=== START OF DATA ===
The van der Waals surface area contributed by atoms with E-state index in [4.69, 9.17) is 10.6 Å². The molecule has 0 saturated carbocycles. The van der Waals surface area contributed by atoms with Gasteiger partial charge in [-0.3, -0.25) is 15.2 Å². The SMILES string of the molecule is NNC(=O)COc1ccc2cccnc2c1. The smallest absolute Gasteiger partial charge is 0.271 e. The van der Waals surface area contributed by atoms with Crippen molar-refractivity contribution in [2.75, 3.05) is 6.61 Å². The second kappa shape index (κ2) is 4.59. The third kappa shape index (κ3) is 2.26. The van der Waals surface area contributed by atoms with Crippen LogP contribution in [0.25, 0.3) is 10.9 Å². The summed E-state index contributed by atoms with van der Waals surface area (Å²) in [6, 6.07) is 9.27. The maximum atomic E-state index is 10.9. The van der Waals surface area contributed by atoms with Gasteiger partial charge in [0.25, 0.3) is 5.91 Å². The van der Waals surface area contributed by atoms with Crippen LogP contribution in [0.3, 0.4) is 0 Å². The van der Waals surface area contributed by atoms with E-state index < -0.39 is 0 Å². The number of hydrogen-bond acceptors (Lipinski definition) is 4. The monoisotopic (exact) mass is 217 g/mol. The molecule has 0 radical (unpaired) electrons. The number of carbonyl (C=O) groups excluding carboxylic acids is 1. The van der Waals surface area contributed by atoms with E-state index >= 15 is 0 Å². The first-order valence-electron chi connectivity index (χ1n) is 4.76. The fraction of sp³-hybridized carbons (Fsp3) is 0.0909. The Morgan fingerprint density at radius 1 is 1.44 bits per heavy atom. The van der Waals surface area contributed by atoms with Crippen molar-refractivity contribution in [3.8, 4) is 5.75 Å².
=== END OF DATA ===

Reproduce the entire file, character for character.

The van der Waals surface area contributed by atoms with E-state index in [4.69, 9.17) is 10.6 Å². The molecule has 0 saturated carbocycles. The van der Waals surface area contributed by atoms with Gasteiger partial charge in [-0.3, -0.25) is 15.2 Å². The SMILES string of the molecule is NNC(=O)COc1ccc2cccnc2c1. The smallest absolute Gasteiger partial charge is 0.271 e. The van der Waals surface area contributed by atoms with Crippen molar-refractivity contribution in [2.75, 3.05) is 6.61 Å². The second kappa shape index (κ2) is 4.59. The third kappa shape index (κ3) is 2.26. The van der Waals surface area contributed by atoms with Crippen LogP contribution in [0.25, 0.3) is 10.9 Å². The summed E-state index contributed by atoms with van der Waals surface area (Å²) in [6, 6.07) is 9.27. The maximum atomic E-state index is 10.9. The van der Waals surface area contributed by atoms with Gasteiger partial charge in [0.25, 0.3) is 5.91 Å². The van der Waals surface area contributed by atoms with Crippen LogP contribution in [0.3, 0.4) is 0 Å². The van der Waals surface area contributed by atoms with E-state index < -0.39 is 0 Å². The number of hydrogen-bond acceptors (Lipinski definition) is 4. The monoisotopic (exact) mass is 217 g/mol. The molecule has 0 radical (unpaired) electrons. The number of carbonyl (C=O) groups excluding carboxylic acids is 1. The van der Waals surface area contributed by atoms with E-state index >= 15 is 0 Å². The first-order valence-electron chi connectivity index (χ1n) is 4.76. The fraction of sp³-hybridized carbons (Fsp3) is 0.0909. The Morgan fingerprint density at radius 1 is 1.44 bits per heavy atom. The van der Waals surface area contributed by atoms with Crippen molar-refractivity contribution in [3.8, 4) is 5.75 Å².